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News / 06.2.05

Novel combination overcomes drug-resistant myeloma cells

By Broad Institute Communications

Tubacin, an experimental compound created at the Broad Institute, overcomes the resistance of myeloma cells to the drug Velcade when both are administered together. In fact, the combination is more than twice as effective as either drug alone in killing resistant cells from patients' bone marrow. Encouraged by these laboratory findings, the scientists hope to move rapidly to clinical trials of this novel combination therapy.

"This is not just another drug, this is a whole new approach to treating multiple myeloma," said Kenneth Anderson, MD, of the Dana-Farber Cancer Institute and lead scientist of the study.

These findings are particularly exciting because many patients don't respond at all to Velcade, a drug approved just two years ago as an important new therapy for multiple myeloma. According to the Multiple Myeloma Research Foundation, the disease caused an estimated 11,000 deaths in 2004 alone.

"By combining this compound with a currently available chemotherapy agent, we have dramatically increased the anti-cancer effect," said author Jay Bradner, MD, who is a member of Broad's Chemical Biology Program and also of Dana-Farber.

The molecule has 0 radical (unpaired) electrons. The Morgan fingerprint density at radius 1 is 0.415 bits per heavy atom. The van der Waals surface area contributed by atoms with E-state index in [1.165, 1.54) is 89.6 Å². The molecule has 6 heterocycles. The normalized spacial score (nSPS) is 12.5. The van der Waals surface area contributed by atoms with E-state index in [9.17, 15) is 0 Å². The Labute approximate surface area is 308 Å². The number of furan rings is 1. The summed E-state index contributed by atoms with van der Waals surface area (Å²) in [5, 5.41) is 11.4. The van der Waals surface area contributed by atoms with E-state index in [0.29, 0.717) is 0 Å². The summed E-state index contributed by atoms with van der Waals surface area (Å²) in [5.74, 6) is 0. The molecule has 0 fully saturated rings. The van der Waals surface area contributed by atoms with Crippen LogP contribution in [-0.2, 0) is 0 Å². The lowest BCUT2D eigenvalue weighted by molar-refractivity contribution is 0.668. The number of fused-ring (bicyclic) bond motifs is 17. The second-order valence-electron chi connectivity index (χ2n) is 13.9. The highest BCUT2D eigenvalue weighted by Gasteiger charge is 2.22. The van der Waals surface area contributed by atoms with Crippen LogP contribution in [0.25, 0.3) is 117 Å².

Velcade is the first in a class of so-called proteasome inhibitors, which cause lethal stress in cancer cells by blocking the proteasome, a disposal mechanism that rids the cell of abnormal proteins. Cells in which the proteasome is jammed eventually commit suicide, triggered by the accumulation of proteins.

However, many cancer cells are resistant to proteasome inhibitors like Velcade. Recent studies have revealed an alternative protein-disposal complex, the aggresome, that may take over enough of the job when the proteasome falters to allow the cells to survive. Therefore, the Dana-Farber researchers predicted that blocking both protein disposals at once might get around this resistance mechanism.

Scientists in the Broad Chemical Biology Program, directed by Stuart Schreiber, had recently discovered just such an aggresome inhibitor they named "tubacin." The collaboration born out of discussions between the Dana-Farber and Broad researchers led to this breakthrough discovery.

The results of this study will be published in the June 14, 2005 issue of the Proceedings of the National Academy of Sciences. In the manuscript, the researchers note that these results "provide the framework for clinical trials designed to enhance sensitivity and overcome resistance to bortezomib [Velcade], thereby improving patient outcome in multiple myeloma."

The research was supported in part by grants from the National Institutes of Health, the Doris Duke Charitable Foundation, and the Multiple Myeloma Research Foundation.

Adapted from a release by Dana-Farber Cancer Institute

Paper(s) cited:

Hideshima T, Bradner J, Wong J, Dharminder C, Richardson P, Schreiber SL, Anderson KC. Small molecule inhibition of proteasome and aggresome function induces synergistic anti-tumor activity in multiple myeloma. Proc Natl Acad Sci U S A. 2005;102(24):8567-72. DOI:10.1073/pnas.0503221102.